The demand for services that transport dead bodies is soaring in West Virginia, a state with the highest rate of drug overdose deaths in the country.
The state is being battered by the national opioid epidemic, which is forcing the government to spend more on autopsies and transporting bodies from the place of death, to the state morgues and finally a funeral home. West Virginia’s Department of Health and Human Resources said the state paid out $881,620 in Fiscal Year 2017 to private contractors for body transportation services, reports Charleston Gazette-Mail.
The cost is more than double what the state paid to these contractors in 2015, which health officials blame on the explosion of opioid abuse since 2010. The number of bodies transported in FY 2017 rapidly grew over two years, rising from 2,200 in 2015 to roughly 4,200.
“Now, it’s nothing for us to have two or three in the same day … or six or seven in a week,” Jim Lowry, a retired funeral worker who recently came back on the job to aid Charleston Mortuary Services, told the Charleston Gazette-Mail. “It’s just out of sight.”
Lowry said that the majority of the increase in bodies is for young adults between the ages of 18 and 30. Drug overdose deaths claimed a record 880 lives in West Virginia in 2016, fueled by the increased prevalence of synthetic opioids in heroin supplies. The medical examiner’s office currently picks contractors on a rotating basis that must transport bodies to one of the two state-operated morgues in Charleston and Morgantown.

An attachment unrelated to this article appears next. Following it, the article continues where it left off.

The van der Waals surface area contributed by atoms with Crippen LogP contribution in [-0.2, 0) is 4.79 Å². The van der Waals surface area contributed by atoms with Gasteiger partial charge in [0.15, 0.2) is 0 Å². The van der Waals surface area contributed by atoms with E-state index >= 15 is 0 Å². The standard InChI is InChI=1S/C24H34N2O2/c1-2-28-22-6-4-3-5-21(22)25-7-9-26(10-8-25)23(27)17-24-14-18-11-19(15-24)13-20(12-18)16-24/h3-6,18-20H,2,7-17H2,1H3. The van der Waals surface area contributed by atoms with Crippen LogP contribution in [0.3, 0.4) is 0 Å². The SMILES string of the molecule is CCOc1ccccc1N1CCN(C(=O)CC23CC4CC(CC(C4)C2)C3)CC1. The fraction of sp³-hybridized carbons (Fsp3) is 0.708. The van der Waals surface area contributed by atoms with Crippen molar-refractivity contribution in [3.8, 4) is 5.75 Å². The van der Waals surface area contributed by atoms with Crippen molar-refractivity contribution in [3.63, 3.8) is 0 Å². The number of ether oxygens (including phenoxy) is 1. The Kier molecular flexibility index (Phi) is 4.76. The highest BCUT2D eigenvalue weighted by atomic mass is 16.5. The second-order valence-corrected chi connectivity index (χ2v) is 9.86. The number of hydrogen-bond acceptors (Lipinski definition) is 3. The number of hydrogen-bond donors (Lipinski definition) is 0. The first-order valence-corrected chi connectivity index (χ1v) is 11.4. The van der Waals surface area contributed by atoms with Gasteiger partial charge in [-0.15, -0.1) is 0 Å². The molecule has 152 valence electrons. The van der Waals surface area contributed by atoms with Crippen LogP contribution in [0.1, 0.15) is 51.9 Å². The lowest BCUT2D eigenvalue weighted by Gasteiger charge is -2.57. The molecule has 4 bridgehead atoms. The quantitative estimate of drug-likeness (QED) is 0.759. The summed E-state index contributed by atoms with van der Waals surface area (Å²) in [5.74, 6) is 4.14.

“I hate to say it — and this is going to sound cold and callous — but you just learn to get along with it,” Lowry told the Charleston Gazette-Mail. “To a certain extent, you get used to it.”
Autopsies for drug related deaths typically take two weeks, after which the body is transported by contractors to a funeral home. Officials say it is becoming increasingly difficult to keep up with the number of bodies coming into the morgue. The Morgantown morgue can only handle roughly 250 autopsies per year.
Data from the National Institute on Drug Abuse released Sept. 7 paints a grim outlook for the current opioid crisis ravaging American communities. The number of active heroin users in the U.S. more than doubled between 2002 and 2016 from 404,000 to 948,000, according to the data, driven primarily by the massive influx of fentanyl.
The study predicts that the addiction epidemic in America will continue to deteriorate, pushing drug deaths to an estimated 71,600 in 2017. If the estimates prove accurate, 2017 will be the second year in a row that drug deaths surpass U.S. casualties from the Vietnam War.
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